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The backstory: Chinese tech giant Alibaba has navigated a year of transformations. Back in March, the company announced a major plan – a kind of makeover that involves splitting the company into six different parts. Each part will be led by its own CEO and board and focus on specific things like cloud computing, e-commerce, logistics, media and entertainment. This also allows those subsidiaries to do their own thing, like going public or raising funding.
More recently: China’s President Xi Jinping has been pushing different strategies to boost the country's economy. And it seemed like some of the regulatory challenges that started in 2020 might be behind the country’s tech sector after Beijing wrapped up an investigation into Ant Group last month. Since May, both Alibaba and another Chinese tech giant, Tencent, have seen their value shoot up by US$70 billion, as investors are hopeful that tech companies will start growing strongly again.
The development: Alibaba clocked in a better-than-expected 14% jump in revenue in the first quarter of the year. This was a surprisingly good rebound amid China’s economic hustle to recover from the aftermath of COVID.
Alibaba's report card for the June quarter showed that the company raked in 234.16 billion yuan (about US$32.3 billion) in revenue. Its net income also leaped by roughly 50%, hitting 34.3 billion yuan (about US$4.7 billion.) Alibaba's cloud division, which was in a bit of a slump, bounced back with a 4% revenue boost. And its International Digital Commerce Group, which covers platforms like Lazada and Trendyol, scored a 41% growth in revenue. And back home in China, its e-commerce sector saw a 13% rise. During an analyst conference call, CEO Daniel Zhang, who steps down in September, saw these numbers as a sign that their restructuring move is off to a promising start.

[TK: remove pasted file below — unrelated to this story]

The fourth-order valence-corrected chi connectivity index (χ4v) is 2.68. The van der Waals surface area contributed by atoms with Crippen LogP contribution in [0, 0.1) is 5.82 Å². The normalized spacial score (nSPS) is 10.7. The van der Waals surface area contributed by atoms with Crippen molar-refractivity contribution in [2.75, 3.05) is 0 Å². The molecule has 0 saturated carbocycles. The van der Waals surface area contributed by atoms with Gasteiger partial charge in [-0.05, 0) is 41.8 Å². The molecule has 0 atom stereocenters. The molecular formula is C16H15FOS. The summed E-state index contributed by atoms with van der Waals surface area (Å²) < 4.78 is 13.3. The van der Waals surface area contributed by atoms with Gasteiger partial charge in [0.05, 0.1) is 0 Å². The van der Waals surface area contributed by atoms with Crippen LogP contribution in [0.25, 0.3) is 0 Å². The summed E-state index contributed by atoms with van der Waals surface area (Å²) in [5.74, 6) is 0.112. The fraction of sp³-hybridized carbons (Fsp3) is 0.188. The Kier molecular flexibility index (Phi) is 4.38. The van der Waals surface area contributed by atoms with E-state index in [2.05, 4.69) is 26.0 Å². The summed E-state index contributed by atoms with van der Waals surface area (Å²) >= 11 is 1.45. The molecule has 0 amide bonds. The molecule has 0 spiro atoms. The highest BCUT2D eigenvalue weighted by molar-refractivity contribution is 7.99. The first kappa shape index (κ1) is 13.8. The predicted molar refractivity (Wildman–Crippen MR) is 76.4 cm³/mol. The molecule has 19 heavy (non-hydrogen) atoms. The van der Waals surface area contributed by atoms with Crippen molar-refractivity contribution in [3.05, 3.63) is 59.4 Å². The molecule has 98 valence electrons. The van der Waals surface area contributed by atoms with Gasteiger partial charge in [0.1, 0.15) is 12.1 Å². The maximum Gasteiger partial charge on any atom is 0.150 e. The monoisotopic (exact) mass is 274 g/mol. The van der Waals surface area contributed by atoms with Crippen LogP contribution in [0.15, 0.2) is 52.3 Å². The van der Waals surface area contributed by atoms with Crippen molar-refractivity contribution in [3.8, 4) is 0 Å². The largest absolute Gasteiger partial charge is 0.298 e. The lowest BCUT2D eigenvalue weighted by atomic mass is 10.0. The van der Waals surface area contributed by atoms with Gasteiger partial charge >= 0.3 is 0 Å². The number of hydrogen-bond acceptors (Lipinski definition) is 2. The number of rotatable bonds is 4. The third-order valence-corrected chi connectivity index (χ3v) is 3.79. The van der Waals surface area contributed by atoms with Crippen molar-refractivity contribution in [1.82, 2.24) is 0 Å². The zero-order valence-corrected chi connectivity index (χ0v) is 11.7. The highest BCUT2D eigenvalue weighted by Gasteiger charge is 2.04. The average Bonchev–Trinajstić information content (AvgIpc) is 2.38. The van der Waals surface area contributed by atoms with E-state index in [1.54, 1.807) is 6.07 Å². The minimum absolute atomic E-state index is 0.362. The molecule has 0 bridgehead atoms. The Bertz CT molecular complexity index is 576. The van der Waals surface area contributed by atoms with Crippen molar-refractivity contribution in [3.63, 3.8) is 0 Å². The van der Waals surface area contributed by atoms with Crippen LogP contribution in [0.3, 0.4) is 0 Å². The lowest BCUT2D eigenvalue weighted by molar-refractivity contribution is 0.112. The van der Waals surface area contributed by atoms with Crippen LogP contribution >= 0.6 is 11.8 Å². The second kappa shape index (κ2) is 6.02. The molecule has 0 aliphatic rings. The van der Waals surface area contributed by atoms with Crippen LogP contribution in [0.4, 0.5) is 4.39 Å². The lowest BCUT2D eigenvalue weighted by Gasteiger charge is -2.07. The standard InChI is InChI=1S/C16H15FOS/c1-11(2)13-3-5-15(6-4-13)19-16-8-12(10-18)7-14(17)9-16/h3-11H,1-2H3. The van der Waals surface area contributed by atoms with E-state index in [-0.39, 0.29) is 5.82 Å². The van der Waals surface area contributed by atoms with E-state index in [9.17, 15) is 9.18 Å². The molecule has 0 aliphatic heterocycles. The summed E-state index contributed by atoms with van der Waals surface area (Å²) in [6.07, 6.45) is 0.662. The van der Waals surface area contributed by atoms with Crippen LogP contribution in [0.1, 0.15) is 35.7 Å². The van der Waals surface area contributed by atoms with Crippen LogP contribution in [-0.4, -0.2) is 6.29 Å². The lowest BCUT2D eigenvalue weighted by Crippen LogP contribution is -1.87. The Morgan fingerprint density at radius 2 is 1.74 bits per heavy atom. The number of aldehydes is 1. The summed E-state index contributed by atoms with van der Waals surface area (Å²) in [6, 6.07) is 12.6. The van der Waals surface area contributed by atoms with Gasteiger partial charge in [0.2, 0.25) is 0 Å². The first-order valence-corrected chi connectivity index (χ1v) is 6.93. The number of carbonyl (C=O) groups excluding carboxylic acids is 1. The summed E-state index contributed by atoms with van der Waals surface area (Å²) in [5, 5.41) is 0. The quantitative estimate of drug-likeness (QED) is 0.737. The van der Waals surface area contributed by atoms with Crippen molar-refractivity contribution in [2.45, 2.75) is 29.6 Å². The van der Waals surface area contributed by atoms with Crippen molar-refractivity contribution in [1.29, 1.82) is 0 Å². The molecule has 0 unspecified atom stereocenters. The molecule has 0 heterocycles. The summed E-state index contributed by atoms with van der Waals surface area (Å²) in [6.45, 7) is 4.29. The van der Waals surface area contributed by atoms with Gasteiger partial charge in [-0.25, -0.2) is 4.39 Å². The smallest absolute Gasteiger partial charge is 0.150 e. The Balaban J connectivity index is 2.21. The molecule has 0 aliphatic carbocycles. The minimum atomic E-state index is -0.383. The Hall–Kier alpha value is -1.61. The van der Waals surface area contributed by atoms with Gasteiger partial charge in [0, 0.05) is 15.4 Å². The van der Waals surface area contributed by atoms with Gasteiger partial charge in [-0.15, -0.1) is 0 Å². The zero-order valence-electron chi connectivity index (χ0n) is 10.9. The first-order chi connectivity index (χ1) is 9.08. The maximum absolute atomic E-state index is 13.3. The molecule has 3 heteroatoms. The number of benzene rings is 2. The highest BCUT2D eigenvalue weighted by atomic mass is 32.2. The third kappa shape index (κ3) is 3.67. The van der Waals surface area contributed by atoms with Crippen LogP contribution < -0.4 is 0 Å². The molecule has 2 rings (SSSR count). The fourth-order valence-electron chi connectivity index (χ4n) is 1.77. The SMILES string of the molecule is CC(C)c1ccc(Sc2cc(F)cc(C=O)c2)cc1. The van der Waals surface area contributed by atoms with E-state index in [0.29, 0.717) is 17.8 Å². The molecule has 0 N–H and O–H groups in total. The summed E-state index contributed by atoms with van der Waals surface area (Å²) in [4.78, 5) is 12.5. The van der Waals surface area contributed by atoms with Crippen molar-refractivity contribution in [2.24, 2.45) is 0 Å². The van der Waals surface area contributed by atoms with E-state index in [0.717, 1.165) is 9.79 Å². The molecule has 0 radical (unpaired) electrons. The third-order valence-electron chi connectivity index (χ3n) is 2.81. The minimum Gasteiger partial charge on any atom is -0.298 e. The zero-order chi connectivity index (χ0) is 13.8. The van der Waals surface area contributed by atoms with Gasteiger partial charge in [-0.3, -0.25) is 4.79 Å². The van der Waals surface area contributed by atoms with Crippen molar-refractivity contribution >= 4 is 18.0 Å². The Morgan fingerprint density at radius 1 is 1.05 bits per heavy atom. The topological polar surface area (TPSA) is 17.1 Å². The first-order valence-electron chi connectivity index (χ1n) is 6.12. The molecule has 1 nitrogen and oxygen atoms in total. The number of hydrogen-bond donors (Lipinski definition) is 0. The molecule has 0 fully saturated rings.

“We view the solid revenues and profit beat delivered in FY1Q24 as what the Street has been waiting for,” said Citigroup analysts led by Alicia Yap. “Most investors had expected an OK quarter, but the magnitude of the outperformance, especially on the profit beat, likely has exceeded most expectations.”
"The latest macro data indicates some uncertainties in the pace of post-COVID recovery, but as economic and consumer activities continue to resume, our businesses demonstrated encouraging trends," said Alibaba Group CEO and Chairman Daniel Zhang to analysts in a post-earnings call.
"Our value-for-money battle will continue and will be an area of major investment," said Trudy Dai, CEO of Taobao and Tmall Group.